The Move

I jump out of the car and rush down the bike path to get in position. My friend Fred Bousseau and I are awaiting the UTMB frontrunners. It’s the crack of dawn and we’re in Switzerland, just after the small town of La Fouly on the course at roughly 68 miles into the race.

The thick fog enveloping the valley about matches my mental acuity. Fred and I have been up all night, save 30 minutes of shut-eye on a cot in Courmayeur, Italy. We were woken from the cold seeping through the airy lining of the camp bed. We drank an unreasonable amount of terribly sweet coffee, which fueled us for a prolonged commentary segment for UTMB’s live TV from about 1 a.m. to 4:30 a.m.

Just after the coverage, we split a croissant and drove two hours around the mountain to catch the frontrunners as they exited the night and engaged with the last third of the race.

I feel a little nauseous from the winding roads, lack of sleep, and crappy coffee on a mostly empty stomach. I comment to Fred that this is about how it would be at this point in the race if we were running it. He agrees and comments that at least we’re getting the full experience.

It’s a cold, damp morning and the reports from the last pass, the Grand Col Ferret, were frigid, windy conditions and temps around -5 degrees Celsius.

It’s hard to extrapolate from the stats as to what really is going on as the numbers and rumors only give you part of the story, but word is that Frenchman François D’haene has made a move, opening up a gap on American Jim Walmsley on the long descent into La Fouly. Jim apparently took a seat at the aid station after stumbling in looking pretty rough and asking for soup–not a great sign at this point in the race. Uncharacteristically, Kilian Jornet trails in third, about nine minutes behind the leaders at the Grand Col Ferret.

François appears out of the fog before us, headlamp still on, running rhythmically along the paved path.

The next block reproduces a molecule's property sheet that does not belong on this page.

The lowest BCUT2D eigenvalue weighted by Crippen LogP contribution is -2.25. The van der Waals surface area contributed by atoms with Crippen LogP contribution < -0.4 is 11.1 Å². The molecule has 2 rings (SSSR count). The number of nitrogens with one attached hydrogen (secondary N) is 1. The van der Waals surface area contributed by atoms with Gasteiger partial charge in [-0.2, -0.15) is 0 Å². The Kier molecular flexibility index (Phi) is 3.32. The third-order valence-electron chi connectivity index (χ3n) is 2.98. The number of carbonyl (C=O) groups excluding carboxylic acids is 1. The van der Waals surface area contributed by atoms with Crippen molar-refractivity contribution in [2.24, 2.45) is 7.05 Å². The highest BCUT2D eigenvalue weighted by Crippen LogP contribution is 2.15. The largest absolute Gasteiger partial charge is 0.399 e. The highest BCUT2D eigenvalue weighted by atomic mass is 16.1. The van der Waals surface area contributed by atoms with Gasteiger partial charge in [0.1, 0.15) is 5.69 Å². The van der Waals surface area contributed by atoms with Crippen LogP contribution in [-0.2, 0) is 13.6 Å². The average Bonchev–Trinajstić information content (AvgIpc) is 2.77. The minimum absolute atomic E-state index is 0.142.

At 6 foot, 4 inches tall, in his red-and-white outfit, he’s got the air of a superhero, powerfully propelled forward by his elongated limbs. He looks unstoppable, yet his facial expression betrays his humanness, deeply focused and slightly pained. None of this is easy. Fred asks him how he’s doing: “Ça va.” “I’m alright,” is all he says.

Kilian runs by, exactly nine minutes later. He wears a similar expression, more serious than usual. He tells us the night was hard, but that he’s feeling better now.

We don’t have time to wait for Jim if we want to see François at Champex-Lac. The devious little climb up to the lake will be telling as we speculate how much time Kilian might be able to claw back on François.

At the aid station, we barely have time to eat a slice of fresh blueberry pie and get a real cup of coffee, as François is already charging through.

Kilian comes in shortly after, having cut no time into François’s lead. It’s the first time in a long while that I’ve seen Kilian truly pressed in a race. They are both intensely focused, forging ahead with unwavering determination.

Jim comes a while later completely blown up, clearly in a lot of pain with shredded feet and stomach issues. He even lies down for five minutes to rest, yet he too is still holding on to the fight. The trend continues with Tim Tollefson, Dylan Bowman, Xavier Thévenard, and Pau Capell, all coming into the aid station not giving up an inch to the competition. The tension is palpable and I marvel at their tenacity, at their physical and mental endurance.

As I watched this spectacle unfold, it got me thinking that ‘the move’ is not just about the single moment of gaining a competitive advantage over another athlete as François did in La Fouly, but rather a broader mindset of full commitment to giving your absolute best in that given moment.

We have a tendency to elevate the greatest in our sport to some sort of superhuman status, to creatures who seemingly transcend pain, absorbing voracious amounts of miles with ease.

Yet, while their abilities may translate to faster times, I would argue that the same mindset of excellence exists throughout the pack from the first to the last person in the field. ‘The move’ becomes a decision to commit fully, to confront ourselves in the most sincere way, challenging our perceived notion of where our capabilities lie.

To me, this is what makes racing so enthralling. It’s an opportunity for all of us, from the front to the back, to make that move and find out what exploring our upper end feels like.

Call for Comments (from Meghan)

  • Have you ever made ‘the move’ to, as Joe describes it, explore with commitment the upper end of your physical and mental capacities?
  • In doing so, what did you find? Did you find more of yourself? Did you find the point where there is actually no more to give? What did you learn?

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Joe Grant

frequently adventures in wild places, both close to home (a frequently changing location) and very far afield. He inspires others by sharing his words and images that beautifully capture the intersection of the wilds, movement, and the individual at Alpine Works.